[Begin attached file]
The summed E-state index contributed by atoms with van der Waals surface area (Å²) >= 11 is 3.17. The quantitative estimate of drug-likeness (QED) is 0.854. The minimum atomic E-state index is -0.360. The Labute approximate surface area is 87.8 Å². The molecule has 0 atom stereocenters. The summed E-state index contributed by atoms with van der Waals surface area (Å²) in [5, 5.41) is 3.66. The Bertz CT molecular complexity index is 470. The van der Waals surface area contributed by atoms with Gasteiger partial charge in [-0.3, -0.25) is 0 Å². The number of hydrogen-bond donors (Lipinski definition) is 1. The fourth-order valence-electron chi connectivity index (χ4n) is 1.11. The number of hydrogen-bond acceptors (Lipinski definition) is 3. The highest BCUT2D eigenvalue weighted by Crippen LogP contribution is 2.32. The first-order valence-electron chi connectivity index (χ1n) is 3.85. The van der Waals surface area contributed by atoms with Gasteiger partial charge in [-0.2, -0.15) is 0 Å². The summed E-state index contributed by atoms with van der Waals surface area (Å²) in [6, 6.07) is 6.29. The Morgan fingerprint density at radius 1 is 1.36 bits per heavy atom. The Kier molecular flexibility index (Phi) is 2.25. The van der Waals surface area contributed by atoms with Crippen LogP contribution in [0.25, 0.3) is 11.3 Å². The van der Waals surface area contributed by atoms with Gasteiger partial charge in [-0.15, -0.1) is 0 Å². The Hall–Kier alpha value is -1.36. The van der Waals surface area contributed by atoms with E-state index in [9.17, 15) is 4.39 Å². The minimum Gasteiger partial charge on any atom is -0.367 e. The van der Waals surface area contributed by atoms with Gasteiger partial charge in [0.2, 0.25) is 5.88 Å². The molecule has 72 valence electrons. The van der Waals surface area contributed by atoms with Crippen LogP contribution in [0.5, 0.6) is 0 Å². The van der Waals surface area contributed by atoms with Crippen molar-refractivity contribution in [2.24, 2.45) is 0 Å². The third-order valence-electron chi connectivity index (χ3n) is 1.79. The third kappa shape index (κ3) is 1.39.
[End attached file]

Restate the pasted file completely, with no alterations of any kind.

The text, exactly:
The summed E-state index contributed by atoms with van der Waals surface area (Å²) >= 11 is 3.17. The quantitative estimate of drug-likeness (QED) is 0.854. The minimum atomic E-state index is -0.360. The Labute approximate surface area is 87.8 Å². The molecule has 0 atom stereocenters. The summed E-state index contributed by atoms with van der Waals surface area (Å²) in [5, 5.41) is 3.66. The Bertz CT molecular complexity index is 470. The van der Waals surface area contributed by atoms with Gasteiger partial charge in [-0.3, -0.25) is 0 Å². The number of hydrogen-bond donors (Lipinski definition) is 1. The fourth-order valence-electron chi connectivity index (χ4n) is 1.11. The number of hydrogen-bond acceptors (Lipinski definition) is 3. The highest BCUT2D eigenvalue weighted by Crippen LogP contribution is 2.32. The first-order valence-electron chi connectivity index (χ1n) is 3.85. The van der Waals surface area contributed by atoms with Gasteiger partial charge in [-0.2, -0.15) is 0 Å². The summed E-state index contributed by atoms with van der Waals surface area (Å²) in [6, 6.07) is 6.29. The Morgan fingerprint density at radius 1 is 1.36 bits per heavy atom. The Kier molecular flexibility index (Phi) is 2.25. The van der Waals surface area contributed by atoms with Crippen LogP contribution in [0.25, 0.3) is 11.3 Å². The van der Waals surface area contributed by atoms with Gasteiger partial charge in [-0.15, -0.1) is 0 Å². The Hall–Kier alpha value is -1.36. The van der Waals surface area contributed by atoms with E-state index in [9.17, 15) is 4.39 Å². The minimum Gasteiger partial charge on any atom is -0.367 e. The van der Waals surface area contributed by atoms with Gasteiger partial charge in [0.2, 0.25) is 5.88 Å². The molecule has 72 valence electrons. The van der Waals surface area contributed by atoms with Crippen LogP contribution in [0.5, 0.6) is 0 Å². The van der Waals surface area contributed by atoms with Crippen molar-refractivity contribution in [2.24, 2.45) is 0 Å². The third-order valence-electron chi connectivity index (χ3n) is 1.79. The third kappa shape index (κ3) is 1.39.